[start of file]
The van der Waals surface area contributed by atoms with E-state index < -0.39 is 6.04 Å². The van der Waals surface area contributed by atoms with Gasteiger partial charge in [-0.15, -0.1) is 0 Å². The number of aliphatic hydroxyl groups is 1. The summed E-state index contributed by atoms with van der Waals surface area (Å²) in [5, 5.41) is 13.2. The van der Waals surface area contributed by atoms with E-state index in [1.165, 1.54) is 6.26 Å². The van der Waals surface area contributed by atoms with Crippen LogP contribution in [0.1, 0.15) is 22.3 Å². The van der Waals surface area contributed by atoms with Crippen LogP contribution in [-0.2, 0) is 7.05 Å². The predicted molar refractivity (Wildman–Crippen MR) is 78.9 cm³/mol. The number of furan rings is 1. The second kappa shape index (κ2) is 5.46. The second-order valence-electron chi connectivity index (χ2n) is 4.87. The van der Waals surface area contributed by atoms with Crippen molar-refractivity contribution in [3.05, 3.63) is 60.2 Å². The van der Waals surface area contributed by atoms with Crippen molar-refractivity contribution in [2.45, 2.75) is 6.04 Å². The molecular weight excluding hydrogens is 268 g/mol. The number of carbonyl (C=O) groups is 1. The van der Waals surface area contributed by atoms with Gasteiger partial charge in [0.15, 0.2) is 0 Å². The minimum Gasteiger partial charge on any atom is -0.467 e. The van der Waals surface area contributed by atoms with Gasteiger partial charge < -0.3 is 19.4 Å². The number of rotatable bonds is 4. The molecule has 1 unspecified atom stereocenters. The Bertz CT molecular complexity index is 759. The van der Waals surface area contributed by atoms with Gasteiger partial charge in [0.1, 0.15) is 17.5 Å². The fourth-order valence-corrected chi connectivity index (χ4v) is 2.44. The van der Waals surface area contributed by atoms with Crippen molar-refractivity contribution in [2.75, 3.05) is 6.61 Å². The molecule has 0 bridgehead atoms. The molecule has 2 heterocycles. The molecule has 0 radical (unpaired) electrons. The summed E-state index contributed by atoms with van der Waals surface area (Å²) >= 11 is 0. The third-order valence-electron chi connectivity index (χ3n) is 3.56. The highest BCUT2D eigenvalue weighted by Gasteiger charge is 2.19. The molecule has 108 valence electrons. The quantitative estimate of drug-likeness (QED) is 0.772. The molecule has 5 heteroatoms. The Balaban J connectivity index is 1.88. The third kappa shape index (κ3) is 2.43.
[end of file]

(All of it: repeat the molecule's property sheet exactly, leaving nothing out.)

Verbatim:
The van der Waals surface area contributed by atoms with E-state index < -0.39 is 6.04 Å². The van der Waals surface area contributed by atoms with Gasteiger partial charge in [-0.15, -0.1) is 0 Å². The number of aliphatic hydroxyl groups is 1. The summed E-state index contributed by atoms with van der Waals surface area (Å²) in [5, 5.41) is 13.2. The van der Waals surface area contributed by atoms with E-state index in [1.165, 1.54) is 6.26 Å². The van der Waals surface area contributed by atoms with Crippen LogP contribution in [0.1, 0.15) is 22.3 Å². The van der Waals surface area contributed by atoms with Crippen LogP contribution in [-0.2, 0) is 7.05 Å². The predicted molar refractivity (Wildman–Crippen MR) is 78.9 cm³/mol. The number of furan rings is 1. The second kappa shape index (κ2) is 5.46. The second-order valence-electron chi connectivity index (χ2n) is 4.87. The van der Waals surface area contributed by atoms with Crippen molar-refractivity contribution in [3.05, 3.63) is 60.2 Å². The van der Waals surface area contributed by atoms with Crippen molar-refractivity contribution in [2.45, 2.75) is 6.04 Å². The molecular weight excluding hydrogens is 268 g/mol. The number of carbonyl (C=O) groups is 1. The van der Waals surface area contributed by atoms with Gasteiger partial charge in [0.15, 0.2) is 0 Å². The minimum Gasteiger partial charge on any atom is -0.467 e. The van der Waals surface area contributed by atoms with Gasteiger partial charge < -0.3 is 19.4 Å². The number of rotatable bonds is 4. The molecule has 1 unspecified atom stereocenters. The Bertz CT molecular complexity index is 759. The van der Waals surface area contributed by atoms with Gasteiger partial charge in [0.1, 0.15) is 17.5 Å². The fourth-order valence-corrected chi connectivity index (χ4v) is 2.44. The van der Waals surface area contributed by atoms with Crippen molar-refractivity contribution in [2.75, 3.05) is 6.61 Å². The molecule has 0 bridgehead atoms. The molecule has 2 heterocycles. The molecule has 0 radical (unpaired) electrons. The summed E-state index contributed by atoms with van der Waals surface area (Å²) >= 11 is 0. The third-order valence-electron chi connectivity index (χ3n) is 3.56. The highest BCUT2D eigenvalue weighted by Gasteiger charge is 2.19. The molecule has 108 valence electrons. The quantitative estimate of drug-likeness (QED) is 0.772. The molecule has 5 heteroatoms. The Balaban J connectivity index is 1.88. The third kappa shape index (κ3) is 2.43.